“… The history here has been very pro in terms of trying to take only what we need. So that’s a piece of information I’m not sure I talked about before,” Lanane said.

The chief financial officer also discussed the operating budget’s fund balance, which totaled $26,316,005 on July 1.

But Lanane was quick to note that a majority of that money is already committed and cannot be spent.

“… If you just look at that number, most thinking people would say: “Well, that’s too much.’ And so I want to do a little bit of work on this and let you understand what’s really involved what that number,” he said. “There are lot of pieces of this number that we couldn’t spend even if we wanted to. And almost in some cases, while it’s our money, it’s not really our money.

“So I want to do just a little bit of explanation on that because one of the recommendations that I’m going to put forward is that a balance, a balance amount be established and that it not be exceeded,” Lanane said. “In other words, we shouldn’t continue to grow balances. That’s something that I don’t think should happen, and once you get to a point where you have enough and that’s always been the philosophy here: ‘Ask for what you need. Don’t go above that.”’

He later added, “… One of the primary things, I’m just going to tell you what the board’s philosophy has been on balances is to always have enough in that balance to meet cash flow. In other words, be sure you got enough that you don’t have to borrow money. And for last year, we needed to have a minimum of $9.3 million in the bank. Without that, we would have to be going to the bank and taking out a loan until the taxes came in in January.

“And so they have said: ‘Don’t borrow money’ and I can’t disagree with that because then the taxpayers are funding interest costs, which I have to believe on an operational basis, no one thinks is a good idea …”

Of the operating fund balance totaling $26,316,005 on July 1, only $5,565,019 is considered “board-available resources,” Lanane told the Taxpayers Task Force.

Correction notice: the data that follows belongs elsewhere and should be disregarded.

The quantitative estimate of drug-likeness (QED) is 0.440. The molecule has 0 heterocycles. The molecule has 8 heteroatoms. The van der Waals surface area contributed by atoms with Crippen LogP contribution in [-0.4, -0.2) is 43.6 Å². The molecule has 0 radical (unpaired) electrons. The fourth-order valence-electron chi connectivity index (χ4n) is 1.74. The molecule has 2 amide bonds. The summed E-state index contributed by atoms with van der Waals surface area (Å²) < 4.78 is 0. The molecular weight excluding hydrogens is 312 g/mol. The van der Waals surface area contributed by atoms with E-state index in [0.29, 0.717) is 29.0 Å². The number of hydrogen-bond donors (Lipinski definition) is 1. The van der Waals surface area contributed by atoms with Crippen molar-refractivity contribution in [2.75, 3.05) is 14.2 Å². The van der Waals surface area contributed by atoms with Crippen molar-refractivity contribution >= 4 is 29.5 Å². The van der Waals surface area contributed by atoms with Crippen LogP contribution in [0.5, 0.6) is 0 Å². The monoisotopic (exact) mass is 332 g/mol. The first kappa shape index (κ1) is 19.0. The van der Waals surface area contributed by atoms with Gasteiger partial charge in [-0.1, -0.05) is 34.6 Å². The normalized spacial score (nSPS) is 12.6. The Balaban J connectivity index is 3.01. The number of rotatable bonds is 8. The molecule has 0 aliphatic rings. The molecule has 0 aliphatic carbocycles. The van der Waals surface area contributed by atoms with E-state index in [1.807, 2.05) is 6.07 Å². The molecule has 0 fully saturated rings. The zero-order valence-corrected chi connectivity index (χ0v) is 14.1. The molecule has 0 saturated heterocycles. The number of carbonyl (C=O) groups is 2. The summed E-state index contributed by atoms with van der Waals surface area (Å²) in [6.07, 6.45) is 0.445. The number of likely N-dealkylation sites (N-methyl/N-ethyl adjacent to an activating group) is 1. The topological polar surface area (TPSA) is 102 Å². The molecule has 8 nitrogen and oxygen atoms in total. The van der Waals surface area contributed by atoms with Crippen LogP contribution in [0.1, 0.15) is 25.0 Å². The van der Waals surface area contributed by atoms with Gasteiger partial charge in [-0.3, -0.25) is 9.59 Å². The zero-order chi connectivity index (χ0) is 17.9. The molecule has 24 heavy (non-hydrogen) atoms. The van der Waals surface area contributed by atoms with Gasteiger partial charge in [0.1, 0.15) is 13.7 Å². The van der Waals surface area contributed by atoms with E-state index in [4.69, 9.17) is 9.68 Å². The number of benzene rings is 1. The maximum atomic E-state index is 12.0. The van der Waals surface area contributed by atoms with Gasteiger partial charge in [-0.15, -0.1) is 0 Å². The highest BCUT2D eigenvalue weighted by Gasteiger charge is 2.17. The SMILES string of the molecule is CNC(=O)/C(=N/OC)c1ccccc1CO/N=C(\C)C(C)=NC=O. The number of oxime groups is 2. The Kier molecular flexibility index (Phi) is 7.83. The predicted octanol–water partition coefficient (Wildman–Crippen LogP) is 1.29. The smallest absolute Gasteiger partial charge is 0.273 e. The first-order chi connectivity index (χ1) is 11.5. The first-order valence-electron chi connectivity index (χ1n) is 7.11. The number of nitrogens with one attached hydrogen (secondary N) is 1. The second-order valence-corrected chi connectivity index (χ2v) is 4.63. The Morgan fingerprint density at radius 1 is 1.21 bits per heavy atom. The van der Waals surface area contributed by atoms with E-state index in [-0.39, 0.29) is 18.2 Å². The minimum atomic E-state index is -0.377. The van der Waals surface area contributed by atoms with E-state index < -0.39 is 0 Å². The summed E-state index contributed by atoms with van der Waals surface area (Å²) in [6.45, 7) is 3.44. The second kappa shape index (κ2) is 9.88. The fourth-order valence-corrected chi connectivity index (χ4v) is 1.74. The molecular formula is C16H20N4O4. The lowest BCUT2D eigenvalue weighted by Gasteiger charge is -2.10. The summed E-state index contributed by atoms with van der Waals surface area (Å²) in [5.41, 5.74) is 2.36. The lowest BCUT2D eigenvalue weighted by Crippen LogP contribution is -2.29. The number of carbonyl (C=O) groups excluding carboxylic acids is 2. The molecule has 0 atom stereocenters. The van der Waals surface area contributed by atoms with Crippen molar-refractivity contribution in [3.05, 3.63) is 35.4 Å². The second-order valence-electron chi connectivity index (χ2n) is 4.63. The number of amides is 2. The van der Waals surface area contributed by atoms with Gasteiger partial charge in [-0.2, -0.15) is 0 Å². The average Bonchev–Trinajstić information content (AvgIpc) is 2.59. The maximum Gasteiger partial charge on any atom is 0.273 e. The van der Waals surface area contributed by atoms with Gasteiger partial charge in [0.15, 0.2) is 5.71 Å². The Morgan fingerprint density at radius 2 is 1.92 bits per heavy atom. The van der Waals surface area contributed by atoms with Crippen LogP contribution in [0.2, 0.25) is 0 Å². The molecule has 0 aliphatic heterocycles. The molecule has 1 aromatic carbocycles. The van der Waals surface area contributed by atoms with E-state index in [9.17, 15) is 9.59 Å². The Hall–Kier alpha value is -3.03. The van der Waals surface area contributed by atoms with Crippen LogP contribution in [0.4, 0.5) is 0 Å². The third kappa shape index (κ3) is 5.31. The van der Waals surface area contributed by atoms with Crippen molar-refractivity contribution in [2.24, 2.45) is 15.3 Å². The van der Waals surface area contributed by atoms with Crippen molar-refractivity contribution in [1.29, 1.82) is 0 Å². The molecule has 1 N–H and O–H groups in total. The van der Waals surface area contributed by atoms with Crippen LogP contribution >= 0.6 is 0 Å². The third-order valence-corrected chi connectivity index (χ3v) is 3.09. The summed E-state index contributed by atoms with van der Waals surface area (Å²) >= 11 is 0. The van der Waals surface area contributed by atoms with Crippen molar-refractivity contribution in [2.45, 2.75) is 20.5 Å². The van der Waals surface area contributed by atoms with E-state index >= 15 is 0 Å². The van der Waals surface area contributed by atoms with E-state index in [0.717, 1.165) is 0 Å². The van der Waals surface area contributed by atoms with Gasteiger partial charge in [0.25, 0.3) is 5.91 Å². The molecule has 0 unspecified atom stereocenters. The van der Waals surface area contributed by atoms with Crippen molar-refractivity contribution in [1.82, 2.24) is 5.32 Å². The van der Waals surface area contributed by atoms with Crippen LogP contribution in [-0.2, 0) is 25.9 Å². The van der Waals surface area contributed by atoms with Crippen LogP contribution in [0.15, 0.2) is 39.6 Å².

The remainder of that balance is committed, including $1,135,059 in club and activity funds, $425,296 for accrued taxes, $267,558 in pending workers’ compensation claims and $10,012,449 to meet cash-flow needs.

Of the remaining $14,475,643, $1.25 million is in a restricted property fund, $1 million is an emergency fund, $2,279,034 will fund deficit spending in the current budget, $3.5 million is needed to maintain the district’s Aa2 bond rating and $881,590 is designated for board-approved special projects, including the recently completed renovation of Lindbergh High School’s Gymnasium 2.

That leaves roughly $5.5 million available to the board, Lanane said, adding, “There are some things out there — capital projects that our board will look at and eventually they’ll spend that and we’ll get that balance to a number where we say: ‘OK, if we need any of these other things, we’ll have to go somewhere else.’ So it’s really a two-sided sword here. On one hand, you want a balance. The other thing … we project that this year we’re going to make about $1.6 million in interest because all this money while it’s there, we have it invested. And so that’s $1.6 million that no one in this room had to pay one penny of and it goes directly into operations. That’s money that we do spend in operations.

“So that actually kind of takes the burden off the taxpayer a little bit and my point has always been these districts should have a larger balance and it should be enough to do some of the things we’re doing here and generate a little bit of money with that. That’s significant money at $1.6 million …”